Puck Hee Lee

(Pittsburgh, Pennsylvania)

On Kokang

Poem by Puck Hee Lee

Beneath those lofty Kokang peaks,
There is hardly any pleasure to seek.
Faint mule tracks are the only ways
To Kokang's heart by monotonous days.

By monsoon season ways turn to pools,
And skillful riders become fools,
Slipping down with thunderous sound.
When riders and horses fall asunder,
Legs and hands become broken members.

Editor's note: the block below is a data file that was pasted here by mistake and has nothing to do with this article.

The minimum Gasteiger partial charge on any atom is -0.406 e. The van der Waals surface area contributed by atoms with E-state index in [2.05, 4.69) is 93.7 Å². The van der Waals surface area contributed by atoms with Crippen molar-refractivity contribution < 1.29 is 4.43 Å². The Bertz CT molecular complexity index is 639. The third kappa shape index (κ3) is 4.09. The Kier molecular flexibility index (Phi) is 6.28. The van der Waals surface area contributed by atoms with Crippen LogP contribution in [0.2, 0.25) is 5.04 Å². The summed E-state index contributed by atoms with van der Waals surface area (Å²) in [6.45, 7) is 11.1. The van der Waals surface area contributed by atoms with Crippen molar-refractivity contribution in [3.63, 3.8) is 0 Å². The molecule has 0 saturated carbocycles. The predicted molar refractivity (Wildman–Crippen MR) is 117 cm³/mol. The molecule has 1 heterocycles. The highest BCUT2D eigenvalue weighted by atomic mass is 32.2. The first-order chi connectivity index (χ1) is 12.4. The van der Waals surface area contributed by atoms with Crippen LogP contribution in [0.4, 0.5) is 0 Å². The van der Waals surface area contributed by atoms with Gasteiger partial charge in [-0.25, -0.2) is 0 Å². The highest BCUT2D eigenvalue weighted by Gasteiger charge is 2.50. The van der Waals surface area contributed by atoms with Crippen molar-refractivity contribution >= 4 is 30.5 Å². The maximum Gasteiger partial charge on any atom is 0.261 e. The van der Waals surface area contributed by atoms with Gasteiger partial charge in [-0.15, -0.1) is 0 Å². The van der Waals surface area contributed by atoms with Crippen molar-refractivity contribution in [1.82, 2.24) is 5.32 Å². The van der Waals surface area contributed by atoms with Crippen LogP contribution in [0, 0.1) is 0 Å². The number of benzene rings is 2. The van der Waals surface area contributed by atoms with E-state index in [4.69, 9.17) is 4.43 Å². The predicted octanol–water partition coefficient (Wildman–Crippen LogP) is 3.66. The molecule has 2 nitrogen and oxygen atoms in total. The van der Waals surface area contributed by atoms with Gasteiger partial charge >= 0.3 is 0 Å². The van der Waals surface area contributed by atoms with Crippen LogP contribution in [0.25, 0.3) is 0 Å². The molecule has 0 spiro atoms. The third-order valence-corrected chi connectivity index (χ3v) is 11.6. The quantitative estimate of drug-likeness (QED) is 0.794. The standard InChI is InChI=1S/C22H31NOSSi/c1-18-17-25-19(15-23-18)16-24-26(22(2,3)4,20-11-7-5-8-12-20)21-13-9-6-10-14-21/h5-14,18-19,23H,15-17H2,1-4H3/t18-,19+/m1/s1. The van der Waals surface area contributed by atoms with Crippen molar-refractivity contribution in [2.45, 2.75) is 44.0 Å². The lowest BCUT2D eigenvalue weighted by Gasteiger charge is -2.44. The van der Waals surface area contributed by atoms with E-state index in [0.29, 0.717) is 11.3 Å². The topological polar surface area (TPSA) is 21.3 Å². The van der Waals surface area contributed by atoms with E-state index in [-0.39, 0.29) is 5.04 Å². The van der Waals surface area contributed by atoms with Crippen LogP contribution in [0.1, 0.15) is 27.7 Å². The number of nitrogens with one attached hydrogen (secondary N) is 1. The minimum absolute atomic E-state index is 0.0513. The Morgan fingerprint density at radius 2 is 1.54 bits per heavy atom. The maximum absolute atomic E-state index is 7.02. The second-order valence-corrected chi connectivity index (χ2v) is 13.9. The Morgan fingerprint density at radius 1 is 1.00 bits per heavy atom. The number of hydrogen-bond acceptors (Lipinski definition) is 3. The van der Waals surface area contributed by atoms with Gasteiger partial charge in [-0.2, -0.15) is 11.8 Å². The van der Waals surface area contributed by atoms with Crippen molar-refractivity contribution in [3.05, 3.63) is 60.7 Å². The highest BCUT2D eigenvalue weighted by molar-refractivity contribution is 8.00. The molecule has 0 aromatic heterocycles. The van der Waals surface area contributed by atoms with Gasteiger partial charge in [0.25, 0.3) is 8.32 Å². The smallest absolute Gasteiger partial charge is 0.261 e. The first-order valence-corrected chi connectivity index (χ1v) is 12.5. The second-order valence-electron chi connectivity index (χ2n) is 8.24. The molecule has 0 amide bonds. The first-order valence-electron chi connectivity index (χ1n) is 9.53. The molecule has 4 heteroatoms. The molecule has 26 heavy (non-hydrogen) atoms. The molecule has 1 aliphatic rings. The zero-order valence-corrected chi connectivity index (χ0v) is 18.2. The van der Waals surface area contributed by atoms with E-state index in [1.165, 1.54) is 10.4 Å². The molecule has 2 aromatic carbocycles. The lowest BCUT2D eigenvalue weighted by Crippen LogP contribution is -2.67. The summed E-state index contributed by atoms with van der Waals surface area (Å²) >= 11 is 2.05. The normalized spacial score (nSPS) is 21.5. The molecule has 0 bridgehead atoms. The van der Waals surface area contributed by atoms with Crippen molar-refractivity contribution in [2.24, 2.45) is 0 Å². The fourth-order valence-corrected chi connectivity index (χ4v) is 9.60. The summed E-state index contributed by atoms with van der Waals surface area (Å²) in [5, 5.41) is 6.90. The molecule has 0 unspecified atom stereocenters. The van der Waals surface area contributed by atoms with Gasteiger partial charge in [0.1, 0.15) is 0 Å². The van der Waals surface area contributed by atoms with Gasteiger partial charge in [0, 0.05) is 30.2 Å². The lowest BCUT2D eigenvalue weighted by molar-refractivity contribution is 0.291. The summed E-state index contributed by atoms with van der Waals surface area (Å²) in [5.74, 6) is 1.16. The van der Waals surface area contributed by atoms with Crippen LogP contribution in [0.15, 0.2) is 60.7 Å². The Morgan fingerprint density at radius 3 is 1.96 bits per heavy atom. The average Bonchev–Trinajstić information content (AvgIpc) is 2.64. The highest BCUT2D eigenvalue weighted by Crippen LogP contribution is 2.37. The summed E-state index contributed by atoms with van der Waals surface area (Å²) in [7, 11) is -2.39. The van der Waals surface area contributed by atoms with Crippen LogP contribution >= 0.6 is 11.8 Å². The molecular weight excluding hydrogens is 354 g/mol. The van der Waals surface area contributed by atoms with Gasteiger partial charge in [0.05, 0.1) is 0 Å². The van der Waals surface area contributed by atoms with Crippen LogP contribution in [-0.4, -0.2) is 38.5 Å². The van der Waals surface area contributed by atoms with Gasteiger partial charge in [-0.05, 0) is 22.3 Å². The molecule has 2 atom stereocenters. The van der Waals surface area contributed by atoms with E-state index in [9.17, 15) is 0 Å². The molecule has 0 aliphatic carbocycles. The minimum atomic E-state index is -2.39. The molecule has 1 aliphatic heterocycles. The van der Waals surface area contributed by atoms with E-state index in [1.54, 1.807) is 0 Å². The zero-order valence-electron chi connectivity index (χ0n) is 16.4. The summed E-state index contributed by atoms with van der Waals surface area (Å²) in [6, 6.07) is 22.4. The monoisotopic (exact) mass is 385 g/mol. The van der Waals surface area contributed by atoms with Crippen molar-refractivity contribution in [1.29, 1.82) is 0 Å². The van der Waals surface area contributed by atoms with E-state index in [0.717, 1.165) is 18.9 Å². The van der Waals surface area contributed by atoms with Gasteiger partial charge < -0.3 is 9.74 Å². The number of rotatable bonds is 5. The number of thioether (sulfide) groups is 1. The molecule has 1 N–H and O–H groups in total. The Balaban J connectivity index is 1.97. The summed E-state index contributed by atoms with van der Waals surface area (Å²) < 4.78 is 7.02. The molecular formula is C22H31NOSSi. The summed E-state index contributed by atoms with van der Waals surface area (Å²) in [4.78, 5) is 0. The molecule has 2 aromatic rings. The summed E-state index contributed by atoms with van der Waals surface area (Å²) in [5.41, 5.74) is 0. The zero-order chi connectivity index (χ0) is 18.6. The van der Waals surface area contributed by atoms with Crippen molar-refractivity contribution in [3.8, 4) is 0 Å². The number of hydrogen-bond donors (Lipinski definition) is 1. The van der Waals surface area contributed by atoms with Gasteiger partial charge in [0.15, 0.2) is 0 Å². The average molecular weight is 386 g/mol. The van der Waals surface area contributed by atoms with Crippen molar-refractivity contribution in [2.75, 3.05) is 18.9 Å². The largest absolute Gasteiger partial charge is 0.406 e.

By day the Kunlong Valley bears great heat,
By night mosquitoes wander in great fleets.
But noisy and bright are market days,
When Shan belles don on colours light and gay.

The clumsy movement of stubborn mules
Adds much curiosity to one's view.
And petty merchants fat, big, and small,
All yelling beside wooden stalls.

Scaling down from the high hill crags,
Are the inhabitants in jet-blue black,
All carrying baskets and big brown sacks.
While swooping down, they look like clowns,
With animals making lugubrious sounds.

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Read poems about / on: light, night, heart, horse, animal

Poem Submitted: Thursday, January 2, 2003